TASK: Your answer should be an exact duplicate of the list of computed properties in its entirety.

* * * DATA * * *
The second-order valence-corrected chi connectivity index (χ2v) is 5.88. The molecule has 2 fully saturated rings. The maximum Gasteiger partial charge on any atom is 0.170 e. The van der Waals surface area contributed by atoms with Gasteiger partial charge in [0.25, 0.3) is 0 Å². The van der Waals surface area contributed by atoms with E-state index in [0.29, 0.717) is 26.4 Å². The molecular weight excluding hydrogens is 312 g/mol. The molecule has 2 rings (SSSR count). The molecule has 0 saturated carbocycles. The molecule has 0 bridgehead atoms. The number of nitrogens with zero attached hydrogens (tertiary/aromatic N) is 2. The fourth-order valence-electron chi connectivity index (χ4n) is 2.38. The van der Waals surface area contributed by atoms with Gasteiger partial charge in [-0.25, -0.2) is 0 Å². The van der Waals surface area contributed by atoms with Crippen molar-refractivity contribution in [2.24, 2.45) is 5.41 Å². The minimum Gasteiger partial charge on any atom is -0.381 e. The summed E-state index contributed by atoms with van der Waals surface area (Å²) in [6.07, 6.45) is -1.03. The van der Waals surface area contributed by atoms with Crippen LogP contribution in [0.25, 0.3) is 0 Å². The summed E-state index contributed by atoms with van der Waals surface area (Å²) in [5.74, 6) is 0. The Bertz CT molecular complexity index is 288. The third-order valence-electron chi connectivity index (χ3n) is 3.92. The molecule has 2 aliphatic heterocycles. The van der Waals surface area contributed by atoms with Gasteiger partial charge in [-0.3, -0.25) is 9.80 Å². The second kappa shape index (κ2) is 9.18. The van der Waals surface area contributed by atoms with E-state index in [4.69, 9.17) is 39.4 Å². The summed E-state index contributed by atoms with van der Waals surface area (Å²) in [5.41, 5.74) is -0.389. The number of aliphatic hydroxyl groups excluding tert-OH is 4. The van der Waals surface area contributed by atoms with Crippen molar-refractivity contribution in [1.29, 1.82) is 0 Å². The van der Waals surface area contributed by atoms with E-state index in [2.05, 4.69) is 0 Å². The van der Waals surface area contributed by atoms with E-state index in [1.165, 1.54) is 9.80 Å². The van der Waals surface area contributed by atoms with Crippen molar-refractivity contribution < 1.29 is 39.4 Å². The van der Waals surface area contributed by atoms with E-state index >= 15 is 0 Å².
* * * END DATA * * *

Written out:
The second-order valence-corrected chi connectivity index (χ2v) is 5.88. The molecule has 2 fully saturated rings. The maximum Gasteiger partial charge on any atom is 0.170 e. The van der Waals surface area contributed by atoms with Gasteiger partial charge in [0.25, 0.3) is 0 Å². The van der Waals surface area contributed by atoms with E-state index in [0.29, 0.717) is 26.4 Å². The molecular weight excluding hydrogens is 312 g/mol. The molecule has 2 rings (SSSR count). The molecule has 0 saturated carbocycles. The molecule has 0 bridgehead atoms. The number of nitrogens with zero attached hydrogens (tertiary/aromatic N) is 2. The fourth-order valence-electron chi connectivity index (χ4n) is 2.38. The van der Waals surface area contributed by atoms with Gasteiger partial charge in [-0.25, -0.2) is 0 Å². The van der Waals surface area contributed by atoms with Crippen molar-refractivity contribution in [2.24, 2.45) is 5.41 Å². The minimum Gasteiger partial charge on any atom is -0.381 e. The summed E-state index contributed by atoms with van der Waals surface area (Å²) in [6.07, 6.45) is -1.03. The van der Waals surface area contributed by atoms with Crippen LogP contribution in [0.25, 0.3) is 0 Å². The summed E-state index contributed by atoms with van der Waals surface area (Å²) in [5.74, 6) is 0. The Bertz CT molecular complexity index is 288. The third-order valence-electron chi connectivity index (χ3n) is 3.92. The molecule has 2 aliphatic heterocycles. The van der Waals surface area contributed by atoms with Gasteiger partial charge in [-0.3, -0.25) is 9.80 Å². The second kappa shape index (κ2) is 9.18. The van der Waals surface area contributed by atoms with E-state index in [4.69, 9.17) is 39.4 Å². The summed E-state index contributed by atoms with van der Waals surface area (Å²) in [5.41, 5.74) is -0.389. The number of aliphatic hydroxyl groups excluding tert-OH is 4. The van der Waals surface area contributed by atoms with Crippen molar-refractivity contribution in [1.29, 1.82) is 0 Å². The van der Waals surface area contributed by atoms with E-state index in [2.05, 4.69) is 0 Å². The van der Waals surface area contributed by atoms with E-state index in [1.165, 1.54) is 9.80 Å². The van der Waals surface area contributed by atoms with Crippen molar-refractivity contribution < 1.29 is 39.4 Å². The van der Waals surface area contributed by atoms with E-state index >= 15 is 0 Å².